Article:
23 November 2012
The National Union of Metalworkers of South Africa (Numsa) note Sweden’s TV4 story and subsequently The Star’s Business Report as well as the Mail & Guardian Online reports pertaining to Numsa’s allege involvement in the controversial arms deal.
It is important to put the record straight that Numsa as an organization never received any money from the arms deal.
We further note with concern that journalists are not asking us whether Numsa received money but the line of questioning is about how many millions Numsa received.
The current Numsa National Office Bearers (NOB’s) categorically deny that we had knowledge of the so-called R10m hand-out to build a Training School in exchange for political support and endorsement for South Africa’s government to purchase Swedish-built Gripen fighter jets.
When these claims surfaced earlier this year in the media, particularly from Sweden’s TV4, we immediately contacted our out-going National Treasurer comrade Philemon Shiburi and our employee comrade Petros Ngcobo, to solicit a deeper and informed understanding or basis of these allegations in the interest of safeguarding the political prestige and integrity of the union.
We want to point out that these allegations or claims are not new, but they are publicly known and recorded.
When the then Independent Democrats (ID) leader Ms Patricia De Lille in 1999 made these damning allegations in parliament regarding corruption and bribery on the arms deal, she went on a solo and public crusade to charge that Numsa was amongst the beneficiaries.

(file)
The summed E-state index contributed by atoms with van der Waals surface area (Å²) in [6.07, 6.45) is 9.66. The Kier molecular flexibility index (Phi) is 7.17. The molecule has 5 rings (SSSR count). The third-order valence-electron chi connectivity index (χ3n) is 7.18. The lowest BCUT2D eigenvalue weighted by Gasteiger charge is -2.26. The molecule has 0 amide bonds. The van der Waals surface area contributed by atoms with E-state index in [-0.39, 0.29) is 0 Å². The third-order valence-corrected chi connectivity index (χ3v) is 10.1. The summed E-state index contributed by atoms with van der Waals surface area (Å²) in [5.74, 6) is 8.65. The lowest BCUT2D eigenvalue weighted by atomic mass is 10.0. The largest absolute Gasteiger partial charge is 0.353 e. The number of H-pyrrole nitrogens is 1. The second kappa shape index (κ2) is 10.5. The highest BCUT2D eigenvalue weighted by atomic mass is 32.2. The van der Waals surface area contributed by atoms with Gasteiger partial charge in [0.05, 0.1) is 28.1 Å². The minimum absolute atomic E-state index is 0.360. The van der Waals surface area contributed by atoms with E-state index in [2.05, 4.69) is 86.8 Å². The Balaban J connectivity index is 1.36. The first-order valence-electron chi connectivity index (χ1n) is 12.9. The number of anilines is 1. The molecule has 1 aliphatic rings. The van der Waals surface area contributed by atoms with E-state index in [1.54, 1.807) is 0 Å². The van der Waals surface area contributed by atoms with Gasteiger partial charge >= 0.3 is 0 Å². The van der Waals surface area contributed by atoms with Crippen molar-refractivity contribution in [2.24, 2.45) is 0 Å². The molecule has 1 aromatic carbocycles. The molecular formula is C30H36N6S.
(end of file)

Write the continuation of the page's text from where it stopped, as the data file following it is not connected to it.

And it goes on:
The union then took the allegations as made by Ms De Lille very seriously and immediately took steps to get to the bottom of these allegations.
Importantly during that period when these allegations were first made, Numsa had suffered a major and tragic blow as a result of the death of its General Secretary at the time, comrade Mbuyiselo Ngwenda, which created a vacuum in the office of General Secretary.
We should also place on record that the South African government did engage the country into the arms deal which was a big mega project for South Africa. One question at the time that, we assume, the then Numsa leadership would have been engaged on by government would have been the question of the offsets that were about targeting jobs.
Numsa has always been about championing manufacturing and skilling of the workforce. That is the basis upon which Numsa would have been engaged by both the South African government and Saab.
A Numsa team was put together in 2000 with a view of undertaking an investigation to enable the union to concretely deal with these claims once and for all.
A report was furnished by the team and was processed through Numsa’s Central Committee to accurately inform our members as custodians of the union on our findings and approach in dealing with these allegations or claims moving forward.
It is indeed worth mentioning that through our investigations an offer to build a Training School was allegedly made to the union, given our strategic position or location in the manufacturing sector of our country’s economy.
But the Training School offer was rejected by the Numsa Central Committee on the basis that it was linked to the arms deal.
When Numsa said no to the training school the Swedes then handed over money/machines to various FETs in South Africa. One was Tshwane South College – there they put in a CNC machine to train unemployed youth.